The Mastery phase offers our students in years 10 and 11 the choice to achieve professionally-relevant expertise in:

GCSE Music

Music Tech Level 2 (vocational)*

*Working towards re-establishment of this course as a parallel option for mastery students, as music engagement builds post-COVID in our learning community.



Students are offered priority places on our music instrument tuition programme, and required to join at least one extracurricular music group to enhance their performance skills.

Regular opportunities to perform include our three ‘music showcase’ events such as Winter showcase, Spring showcase and the Summer Art and Music Show live performances. We also strive to put on productions/shows wherever possible and produce other smaller-scale performance opportunities like music in assemblies, at the Shakespeare festival, open evenings and community events such as ‘Show and Prove’ (in conjunction with One Hillingdon).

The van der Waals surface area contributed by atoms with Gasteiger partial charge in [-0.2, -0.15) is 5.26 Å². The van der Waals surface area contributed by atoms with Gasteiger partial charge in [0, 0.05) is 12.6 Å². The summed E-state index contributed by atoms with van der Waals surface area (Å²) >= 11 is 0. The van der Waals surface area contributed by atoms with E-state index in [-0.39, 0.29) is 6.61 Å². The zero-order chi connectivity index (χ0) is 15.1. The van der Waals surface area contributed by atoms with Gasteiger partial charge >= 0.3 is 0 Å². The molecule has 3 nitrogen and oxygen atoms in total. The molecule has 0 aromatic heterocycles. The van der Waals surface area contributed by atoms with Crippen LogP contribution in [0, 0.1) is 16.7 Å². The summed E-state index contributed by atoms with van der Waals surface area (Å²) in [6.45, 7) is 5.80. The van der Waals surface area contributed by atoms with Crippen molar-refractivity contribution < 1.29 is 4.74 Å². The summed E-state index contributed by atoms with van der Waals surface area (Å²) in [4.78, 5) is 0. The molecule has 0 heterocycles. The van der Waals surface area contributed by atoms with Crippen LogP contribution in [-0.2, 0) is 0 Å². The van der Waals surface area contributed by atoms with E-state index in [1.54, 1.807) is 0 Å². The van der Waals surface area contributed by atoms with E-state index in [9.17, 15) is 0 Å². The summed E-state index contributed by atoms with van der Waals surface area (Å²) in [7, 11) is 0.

Performances are recorded and added to the student’s portfolios for coursework entry. The last time for performances to be recorded is by end of February in Year 11.


Students build upon their transitional knowledge, working with techniques such as diatonic chords, sequences, modulations, alternative time signatures and rhythmic structures.

All students are required to complete two compositions for coursework, in the Autumn and Spring Term of Year 11.


Throughout the course, study of the two ‘set-works’ are essential in lessons that focus on listening. Practice questions that enable access to the higher-levels of music vocabulary build towards the challenges of sample papers. Progress is tracked using data and interventions occur, such as music theory coaching sessions.

The final exam takes place in the June/July of Year 11.


BTEC Level 2 Tech Award in Music Practice